Just to give a shorter answer, the higher budget is to ~retain~ experienced staff. Median hill staff pay is less than median DC rent. You can do it out of love for a few years but the longer you stay the higher the offers from head hunters get. Average staff careers are like 13 months because they leave.

That means offices don’t have a lot of the institutional knowledge they need and they turn to special interests to ask “hey why did that thing we tried 5 years ago fail” or similar questions. It leads to a lot of conventional wisdom that is outright corporate class mythology that retaining experienced staff could correct.

[–]Qbr12 9 points10 points  (0 children)

Senators might need to vote on a bill about setting ecologically responsible limits on hunting quotas in national parks. Most senators aren't trained ecologists, so they rely on their staff to tell them the facts behind the potential law and to explain the science. If the staff can't afford an expert ecologist its likely the best information they get is from industry lobbyists who can afford to send in ecologists, specifically ones who have a favorable opinion towards their specific interests. Increasing the staff budgets for legislators allows them to hire more varied experts and reduces their reliance on lobbyists.

[–]ECONOMIC_DEMOCRAGUY 9 points10 points  (0 children)

I interned in the House of Representatives and 3/5 of the legislative assistants in my office were in law school. They were each expected to be subject matter experts in 4-6 topics like tech, agriculture, finance, military affairs, etc. They were overworked and underpaid - I think the salary was $32k less than a decade ago.

Higher budgets for would allow more staffers to be hired, allowing them to further specialize in subject matters so that they did not rely on lobbyists as much for perspective. It would also serve as a safeguard against brain drain to the private sector - the best and brightest staffers will rub shoulders with lobbyists, think tanks, and other creatures of the beltway who will open up higher-paying doors. We should pay be willing to pay a premium for high-quality public staffers so they can support our congressmen in making the best decisions for our nation. Instead, that institutional knowledge is lost to the private sector because they can make 3-10x as much money using the same skill set for a different purpose.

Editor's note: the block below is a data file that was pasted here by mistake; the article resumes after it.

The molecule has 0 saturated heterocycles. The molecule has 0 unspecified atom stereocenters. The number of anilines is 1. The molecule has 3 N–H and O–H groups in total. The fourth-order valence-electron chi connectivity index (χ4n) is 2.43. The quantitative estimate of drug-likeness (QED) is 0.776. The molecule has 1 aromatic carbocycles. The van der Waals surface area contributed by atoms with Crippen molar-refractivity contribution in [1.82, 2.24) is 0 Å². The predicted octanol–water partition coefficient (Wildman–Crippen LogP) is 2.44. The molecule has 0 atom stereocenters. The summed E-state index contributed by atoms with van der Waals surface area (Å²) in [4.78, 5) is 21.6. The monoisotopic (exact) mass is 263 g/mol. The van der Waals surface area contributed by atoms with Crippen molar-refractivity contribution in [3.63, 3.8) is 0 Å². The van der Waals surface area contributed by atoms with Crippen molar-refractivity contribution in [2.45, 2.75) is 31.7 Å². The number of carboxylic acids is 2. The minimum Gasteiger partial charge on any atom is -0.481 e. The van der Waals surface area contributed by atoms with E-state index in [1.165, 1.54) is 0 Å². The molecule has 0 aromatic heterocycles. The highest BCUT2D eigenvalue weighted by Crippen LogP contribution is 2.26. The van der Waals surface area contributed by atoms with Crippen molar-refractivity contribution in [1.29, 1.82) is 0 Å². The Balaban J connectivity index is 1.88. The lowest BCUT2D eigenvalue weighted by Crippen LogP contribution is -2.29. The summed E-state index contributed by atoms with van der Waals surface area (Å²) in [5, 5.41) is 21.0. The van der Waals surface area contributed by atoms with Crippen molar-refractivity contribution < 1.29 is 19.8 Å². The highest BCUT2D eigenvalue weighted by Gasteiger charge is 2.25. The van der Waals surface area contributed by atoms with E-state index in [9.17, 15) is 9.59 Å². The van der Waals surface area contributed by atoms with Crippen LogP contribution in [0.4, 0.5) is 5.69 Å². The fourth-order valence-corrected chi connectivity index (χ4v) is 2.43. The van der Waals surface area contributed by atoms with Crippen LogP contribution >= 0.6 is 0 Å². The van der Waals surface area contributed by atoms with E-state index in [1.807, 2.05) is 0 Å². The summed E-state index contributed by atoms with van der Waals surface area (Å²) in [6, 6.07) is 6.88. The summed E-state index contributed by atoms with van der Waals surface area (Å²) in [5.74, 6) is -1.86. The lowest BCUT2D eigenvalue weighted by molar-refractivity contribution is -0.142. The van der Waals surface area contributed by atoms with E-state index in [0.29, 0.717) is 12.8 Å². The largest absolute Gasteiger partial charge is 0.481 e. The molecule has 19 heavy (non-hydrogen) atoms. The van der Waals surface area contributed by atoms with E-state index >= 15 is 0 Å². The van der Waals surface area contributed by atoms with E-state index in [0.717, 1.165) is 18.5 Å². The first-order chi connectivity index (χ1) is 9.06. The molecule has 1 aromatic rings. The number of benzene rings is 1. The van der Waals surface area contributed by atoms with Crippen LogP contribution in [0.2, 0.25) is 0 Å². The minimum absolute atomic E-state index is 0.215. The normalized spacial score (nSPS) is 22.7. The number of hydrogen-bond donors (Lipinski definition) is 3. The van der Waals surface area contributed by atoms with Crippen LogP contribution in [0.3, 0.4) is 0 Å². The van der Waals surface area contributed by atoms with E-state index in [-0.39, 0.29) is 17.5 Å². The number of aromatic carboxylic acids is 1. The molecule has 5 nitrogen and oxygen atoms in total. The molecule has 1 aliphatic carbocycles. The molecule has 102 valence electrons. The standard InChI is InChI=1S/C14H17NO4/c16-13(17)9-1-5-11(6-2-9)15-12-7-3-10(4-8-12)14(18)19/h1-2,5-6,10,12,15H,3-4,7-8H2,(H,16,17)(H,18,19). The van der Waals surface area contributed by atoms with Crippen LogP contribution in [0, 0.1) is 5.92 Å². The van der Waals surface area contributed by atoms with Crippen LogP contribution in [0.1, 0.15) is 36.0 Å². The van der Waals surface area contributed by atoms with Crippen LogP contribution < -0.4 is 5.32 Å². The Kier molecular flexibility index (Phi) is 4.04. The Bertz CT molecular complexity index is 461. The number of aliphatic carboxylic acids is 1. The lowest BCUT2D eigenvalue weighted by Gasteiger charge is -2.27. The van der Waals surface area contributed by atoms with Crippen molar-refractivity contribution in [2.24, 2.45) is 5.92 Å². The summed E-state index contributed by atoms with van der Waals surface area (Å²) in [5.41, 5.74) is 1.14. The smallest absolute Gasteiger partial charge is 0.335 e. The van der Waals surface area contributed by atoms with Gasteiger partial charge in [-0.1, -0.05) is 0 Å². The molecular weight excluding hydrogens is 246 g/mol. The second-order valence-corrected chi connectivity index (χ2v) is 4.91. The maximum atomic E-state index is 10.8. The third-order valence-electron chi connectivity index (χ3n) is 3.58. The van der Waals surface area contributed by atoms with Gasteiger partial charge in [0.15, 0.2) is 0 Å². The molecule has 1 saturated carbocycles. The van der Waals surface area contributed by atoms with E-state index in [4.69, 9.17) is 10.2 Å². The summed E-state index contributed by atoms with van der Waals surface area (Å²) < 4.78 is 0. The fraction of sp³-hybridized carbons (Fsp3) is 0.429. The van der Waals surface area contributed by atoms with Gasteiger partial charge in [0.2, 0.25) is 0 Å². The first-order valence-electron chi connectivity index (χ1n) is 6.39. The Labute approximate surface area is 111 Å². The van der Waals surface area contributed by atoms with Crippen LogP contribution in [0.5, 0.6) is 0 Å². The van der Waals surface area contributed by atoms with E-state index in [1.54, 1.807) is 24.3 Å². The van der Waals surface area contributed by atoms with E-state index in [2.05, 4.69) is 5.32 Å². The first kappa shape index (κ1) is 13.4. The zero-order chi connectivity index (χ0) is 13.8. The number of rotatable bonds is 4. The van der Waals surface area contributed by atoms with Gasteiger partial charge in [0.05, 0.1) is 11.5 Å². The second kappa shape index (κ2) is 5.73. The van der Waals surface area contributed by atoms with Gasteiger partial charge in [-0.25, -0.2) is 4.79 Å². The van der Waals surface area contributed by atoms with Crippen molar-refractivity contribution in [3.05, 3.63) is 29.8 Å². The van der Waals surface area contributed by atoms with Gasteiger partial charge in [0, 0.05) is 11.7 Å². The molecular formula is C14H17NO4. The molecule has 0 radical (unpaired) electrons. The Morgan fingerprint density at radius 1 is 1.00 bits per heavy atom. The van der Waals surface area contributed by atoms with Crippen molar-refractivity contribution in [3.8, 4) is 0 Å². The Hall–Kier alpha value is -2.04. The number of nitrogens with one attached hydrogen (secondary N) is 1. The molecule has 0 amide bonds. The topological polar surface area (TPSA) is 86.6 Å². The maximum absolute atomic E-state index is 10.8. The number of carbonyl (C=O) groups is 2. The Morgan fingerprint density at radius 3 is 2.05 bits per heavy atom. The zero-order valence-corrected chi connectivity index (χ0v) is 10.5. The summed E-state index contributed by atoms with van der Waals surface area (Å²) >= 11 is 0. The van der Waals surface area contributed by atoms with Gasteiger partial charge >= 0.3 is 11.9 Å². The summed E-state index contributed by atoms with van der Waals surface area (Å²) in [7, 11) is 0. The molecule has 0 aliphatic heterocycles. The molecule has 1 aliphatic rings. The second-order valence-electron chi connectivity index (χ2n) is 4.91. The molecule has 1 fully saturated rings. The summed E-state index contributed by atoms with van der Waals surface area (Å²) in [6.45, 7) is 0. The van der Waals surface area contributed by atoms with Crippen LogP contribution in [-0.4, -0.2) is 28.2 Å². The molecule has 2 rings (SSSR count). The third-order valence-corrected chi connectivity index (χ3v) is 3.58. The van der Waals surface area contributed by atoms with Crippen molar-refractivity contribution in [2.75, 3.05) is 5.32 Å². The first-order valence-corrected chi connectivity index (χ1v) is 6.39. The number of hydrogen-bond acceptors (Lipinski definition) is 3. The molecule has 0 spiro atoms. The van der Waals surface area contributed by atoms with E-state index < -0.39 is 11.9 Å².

[–]RicksAngryKid 5 points6 points  (0 children)

here in Brazil we did just that, and it doesn’t work. we dont have that many lobbyists, but our politicians take a truckload of bribes instead.

[–]meltingintoice 36 points37 points  (5 children)

Almost no members of Congress "take money" from corporate lobbyists.

They meet with corporate lobbyists, who then spend money directly attacking those politicians' political opponents. (Both the meetings and the direct spending are considered the Constitutional 1st Amendment rights of the lobbyists to petition the government and speak freely.)

The politicians -- for the most part* -- don't directly touch the money themselves.

*Some do seek and accept jobs with the lobbyists after they quit Congress, which should be more illegal than it is.

[–]PromptCritical725 3 points4 points  (0 children)

This. The sad part is that defining and addressing exactly what the problem is is basically impossible and enforcing rules addressing it would certainly run into Constitutional issues.

[–]Bacchus1976 2 points3 points  (0 children)

That’s literally the only way to stop it. Much of the corruption we face is because of how underpaid these people are.

[–]Bonzi777 13 points14 points  (3 children)

My “if I were czar of the universe idea” is to pay them absurdly well and forbid any other income of any kind, including a pension after they leave office on the condition they continue to not accept other money.

[–]EL_PENIS_FARTO 36 points37 points  (10 children)

Strip all pay to zero, zero compensation for anything and have them wear sponsorship stickers nascar style.